The past week in class we spent a lot of time in Self-Reflection. The idea, which I strongly agree with, is that you should know yourself before you try to work with other people, not to say, manage or lead them. We did all sorts of activities aimed at discovering ourselves, including learning about our learning style (Reflector, Theorist, Pragmatist, Activist), Myers-Briggs Type Indicator to discover of types and preferences (I am a INTJ, by the way), etc.
The results were quite extraordinary and very interesting on the personal level. One the group level, I think we discovered how different we are from each other and the facilitators were able to demonstrate our differences in many ways. But I think that this is not the important lesson. If I had asked most of the class before todayâ€™s class to predict the results of the class, I think they would have probably described it quite accurately even if the numbers would not have been precise. We all know, in some level, that people are different and that there are different styles and preferences.
But the problem is we are wired in the wrong way to deal with that knowledge. We have difficulties when we see someone who is different than us. More importantly, we have difficulties imagining how he wants to be treated. So if we make an effort, it is usually to treat him like we want to be treated.
We all know the â€œGolden Ruleâ€ because it is widely know across cultures and religions. For example, all Jewish people know that The Sage Hillel formulated the Golden Rule in order to illustrate the underlying principles of Jewish moral law as follows:
That which is hateful to you, do not do to your fellow. That is the whole Torah; the rest is the explanation; go and learn
This is a good general concept and at a religious (and maybe political) level it is a smart rule. But the problem is that if you move into the world of management, this well intentioned rule leads you to bad managerial decisions like much conventional wisdom. Because, if we do agree that we are all different it also means that we hate different things. This means, I may hate the way you like to be treated. And if I follow the rule, I will avoid doing just what you wanted me to do.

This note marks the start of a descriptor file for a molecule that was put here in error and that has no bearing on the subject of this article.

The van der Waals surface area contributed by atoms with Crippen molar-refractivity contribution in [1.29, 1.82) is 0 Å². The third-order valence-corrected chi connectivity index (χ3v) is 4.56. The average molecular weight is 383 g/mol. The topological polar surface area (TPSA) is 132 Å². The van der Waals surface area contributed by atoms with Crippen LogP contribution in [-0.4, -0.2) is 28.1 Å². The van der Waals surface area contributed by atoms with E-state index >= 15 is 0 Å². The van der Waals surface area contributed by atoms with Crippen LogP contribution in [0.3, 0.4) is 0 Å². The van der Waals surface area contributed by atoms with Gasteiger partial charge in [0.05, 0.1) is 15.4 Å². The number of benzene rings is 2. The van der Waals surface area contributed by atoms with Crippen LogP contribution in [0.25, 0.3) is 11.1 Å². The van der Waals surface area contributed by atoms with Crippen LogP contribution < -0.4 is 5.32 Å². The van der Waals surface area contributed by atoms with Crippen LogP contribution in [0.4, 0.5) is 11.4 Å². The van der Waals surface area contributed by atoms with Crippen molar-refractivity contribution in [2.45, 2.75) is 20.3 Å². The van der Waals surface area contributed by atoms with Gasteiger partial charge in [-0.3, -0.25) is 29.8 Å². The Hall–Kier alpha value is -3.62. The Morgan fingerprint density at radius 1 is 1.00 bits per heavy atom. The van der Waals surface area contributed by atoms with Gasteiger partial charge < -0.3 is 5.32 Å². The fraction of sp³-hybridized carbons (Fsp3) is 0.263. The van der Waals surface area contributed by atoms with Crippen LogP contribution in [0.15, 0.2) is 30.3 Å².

I know I made this mistake a number of times in my life. I tried to treat my teammates or followers as I wanted to be treated. But each of my teammates was (and is) different and unique. They donâ€™t want to be treated like I want to be treated; they want to get individualized attention. The mad similar mistakes with building classes and presentations the way I wanted to see them. But different people have different learning styles.
The best managers break the Golden Rule every day. They would say donâ€™t treat people as you would like to be treated. This presupposes that everyone breathes the same physiological oxygen as you. For example, if you are competitive, everyone must be similarly competitive. If you like to be praised in public, everyone else must, too. Everyone must share your hatred of micromanagement.
So, next time you get to work in a team or lead one, donâ€™t make the assumption that although everybody is different, by treating them how you would want to be treated will be enough. You need to find out, how they would like to be treated for each and every person. Being a good manager is certainly not easy and whoever thinks so has certainly not been to Business School.